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Six tests you should take before marriage, why they are important


Last week, a preacher in Nakuru refused to officiate a wedding in which a couple were to be joined in holy matrimony.

Joyce Waithera and Paul Waithaka spent at least a million shillings to prepare for their big day only for Apostle Jesse Karanja to frustrate their efforts.

Apostle Karanja, it is said, demanded for an HIV test and the couple yielded. He refused to admit the test and asked for a second test.

When results from the second test were presented to the clergyman he said the doctor’s handwriting was ineligible. The back and forth lasted a whole day and by 6pm the apostle had resolved that it was too late to hold the wedding.

What transpired with this couple and man of the cloth has been the subject of discussion for days with many Kenyans questioning the importance of medical tests before marriage.

It is the view of Amos Alumada, marriage and family expert at Pan African University, that premarital HIV test – as are other health tests – would be important to foster trust between the couple but not necessarily to guarantee the stability of the marriage.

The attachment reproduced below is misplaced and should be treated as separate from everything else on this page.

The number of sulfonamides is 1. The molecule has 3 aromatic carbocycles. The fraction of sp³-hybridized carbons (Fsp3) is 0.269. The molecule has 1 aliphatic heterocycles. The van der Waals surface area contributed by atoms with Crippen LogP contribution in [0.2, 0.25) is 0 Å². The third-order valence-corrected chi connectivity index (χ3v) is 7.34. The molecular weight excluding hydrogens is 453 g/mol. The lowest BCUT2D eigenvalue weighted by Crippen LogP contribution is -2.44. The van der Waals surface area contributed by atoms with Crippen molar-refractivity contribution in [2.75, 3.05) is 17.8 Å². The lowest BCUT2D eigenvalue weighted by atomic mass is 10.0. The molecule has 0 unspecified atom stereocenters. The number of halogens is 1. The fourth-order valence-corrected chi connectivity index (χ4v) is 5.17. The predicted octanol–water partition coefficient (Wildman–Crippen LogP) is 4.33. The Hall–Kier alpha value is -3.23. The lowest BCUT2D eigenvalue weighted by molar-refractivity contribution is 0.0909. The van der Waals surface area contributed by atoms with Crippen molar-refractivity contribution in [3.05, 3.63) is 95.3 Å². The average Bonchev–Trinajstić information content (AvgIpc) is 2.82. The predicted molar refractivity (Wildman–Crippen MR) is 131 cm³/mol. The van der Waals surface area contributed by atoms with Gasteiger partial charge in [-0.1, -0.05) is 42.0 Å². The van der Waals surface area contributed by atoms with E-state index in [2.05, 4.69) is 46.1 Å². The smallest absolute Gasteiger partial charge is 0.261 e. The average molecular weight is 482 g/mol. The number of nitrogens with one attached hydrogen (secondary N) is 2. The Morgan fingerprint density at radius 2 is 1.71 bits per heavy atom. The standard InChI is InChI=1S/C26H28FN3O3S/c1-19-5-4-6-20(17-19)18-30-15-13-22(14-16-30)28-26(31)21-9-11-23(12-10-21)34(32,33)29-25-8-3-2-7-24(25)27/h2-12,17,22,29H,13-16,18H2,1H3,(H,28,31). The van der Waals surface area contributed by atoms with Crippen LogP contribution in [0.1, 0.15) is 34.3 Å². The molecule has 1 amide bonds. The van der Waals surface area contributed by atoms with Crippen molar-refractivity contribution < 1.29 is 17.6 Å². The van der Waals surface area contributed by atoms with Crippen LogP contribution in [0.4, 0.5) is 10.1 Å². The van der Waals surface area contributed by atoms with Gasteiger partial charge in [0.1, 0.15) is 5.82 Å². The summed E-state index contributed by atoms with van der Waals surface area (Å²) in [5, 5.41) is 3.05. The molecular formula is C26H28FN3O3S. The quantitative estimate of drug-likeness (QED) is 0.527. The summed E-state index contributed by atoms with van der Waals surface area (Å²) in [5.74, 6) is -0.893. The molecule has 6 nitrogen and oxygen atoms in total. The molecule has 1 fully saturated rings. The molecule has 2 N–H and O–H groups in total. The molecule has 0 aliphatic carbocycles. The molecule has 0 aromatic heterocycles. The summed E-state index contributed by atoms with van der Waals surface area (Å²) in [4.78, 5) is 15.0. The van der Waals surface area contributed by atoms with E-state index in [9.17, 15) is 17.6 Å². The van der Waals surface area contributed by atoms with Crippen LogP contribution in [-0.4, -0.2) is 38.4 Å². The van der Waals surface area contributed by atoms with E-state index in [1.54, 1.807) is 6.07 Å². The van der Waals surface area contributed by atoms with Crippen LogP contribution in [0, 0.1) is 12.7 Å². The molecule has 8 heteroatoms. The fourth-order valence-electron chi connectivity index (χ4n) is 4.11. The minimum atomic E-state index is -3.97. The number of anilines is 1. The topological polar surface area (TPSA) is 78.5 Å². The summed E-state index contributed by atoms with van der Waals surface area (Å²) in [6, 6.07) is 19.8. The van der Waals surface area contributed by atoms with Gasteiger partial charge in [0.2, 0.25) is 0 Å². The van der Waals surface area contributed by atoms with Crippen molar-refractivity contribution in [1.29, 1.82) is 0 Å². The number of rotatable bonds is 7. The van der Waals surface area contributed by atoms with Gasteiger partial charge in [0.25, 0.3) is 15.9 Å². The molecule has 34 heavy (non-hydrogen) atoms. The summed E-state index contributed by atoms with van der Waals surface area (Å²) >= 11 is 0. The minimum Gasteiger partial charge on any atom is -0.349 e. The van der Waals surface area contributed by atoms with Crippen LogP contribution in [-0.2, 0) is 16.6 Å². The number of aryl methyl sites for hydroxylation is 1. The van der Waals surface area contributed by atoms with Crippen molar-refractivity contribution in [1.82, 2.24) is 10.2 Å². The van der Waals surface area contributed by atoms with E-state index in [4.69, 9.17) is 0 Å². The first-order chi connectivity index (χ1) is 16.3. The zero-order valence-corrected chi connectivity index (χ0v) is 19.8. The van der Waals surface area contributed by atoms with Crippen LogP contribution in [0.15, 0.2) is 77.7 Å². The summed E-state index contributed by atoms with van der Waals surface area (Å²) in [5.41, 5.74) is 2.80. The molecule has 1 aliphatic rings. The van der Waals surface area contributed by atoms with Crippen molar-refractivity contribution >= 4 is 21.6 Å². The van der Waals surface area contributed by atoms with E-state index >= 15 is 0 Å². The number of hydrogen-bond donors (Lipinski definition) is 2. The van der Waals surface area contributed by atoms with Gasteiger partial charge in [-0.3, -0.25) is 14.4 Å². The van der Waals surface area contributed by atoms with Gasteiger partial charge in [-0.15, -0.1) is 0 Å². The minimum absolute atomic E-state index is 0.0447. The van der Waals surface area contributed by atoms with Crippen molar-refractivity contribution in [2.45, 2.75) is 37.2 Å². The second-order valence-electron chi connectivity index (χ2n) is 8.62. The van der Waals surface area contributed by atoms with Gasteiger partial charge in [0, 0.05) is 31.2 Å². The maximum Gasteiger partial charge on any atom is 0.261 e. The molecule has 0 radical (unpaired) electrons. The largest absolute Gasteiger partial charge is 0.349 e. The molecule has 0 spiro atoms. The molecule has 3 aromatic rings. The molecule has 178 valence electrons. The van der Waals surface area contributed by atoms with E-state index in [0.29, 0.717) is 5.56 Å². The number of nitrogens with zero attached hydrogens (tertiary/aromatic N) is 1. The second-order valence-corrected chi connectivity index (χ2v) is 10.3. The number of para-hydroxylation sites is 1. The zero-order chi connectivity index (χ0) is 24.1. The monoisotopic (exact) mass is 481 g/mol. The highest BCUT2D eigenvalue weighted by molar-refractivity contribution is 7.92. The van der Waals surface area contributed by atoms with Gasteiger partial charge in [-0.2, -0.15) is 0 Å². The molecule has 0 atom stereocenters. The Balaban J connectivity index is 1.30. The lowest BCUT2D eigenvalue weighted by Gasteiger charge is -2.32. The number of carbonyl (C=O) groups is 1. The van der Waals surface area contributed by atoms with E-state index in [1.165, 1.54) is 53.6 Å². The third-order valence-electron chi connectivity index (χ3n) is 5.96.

“For instance,” Amos says, “you can be in perfect health at the point of getting married then suffer a debilitating disease later: would it mean that your spouse leaves?”

Margaret Kagwe, a counselling psychologist, believes that tests like HIV before saying ‘I do’ are important as part of disclosure between a couple.

“Before entering the marriage, it is important that you and your spouse commit to full openness,” Margaret points out.

If you suffer from a chronic illness or your family has a history of a certain condition, it is important to disclose.

Disclosure, Margaret explains, should not be limited to health. “Any contentious issue in your past should be placed in the open. For instance, if you have a child out of wedlock your spouse should know beforehand.”

In the old days, Margaret says, marriage was solely based on love or pre-arranged customarily.

“There was no disclosure,” she says. “But disclosure is important to prevent shocks of mistrust when a situation leads to an outing of a secret.”

According to Maragaret, if a spouse refuses to divulge certain aspects of their past it should cause alarm. “If they don’t want to talk about everything regarding their lives before meeting you then there is something they are hiding,” she says.

‘Till death do us apart’ is the ideal bar every married couple look up to. But the domestic tinderbox is complex in nature, observes Margaret, hence the need to disclose every possible aspects of one’s life.

In the wake of the Nakuru circus we researched far and wide to find out the important tests that every couple should do before committing to marriage to help you navigate the next and crucial stage of your life better.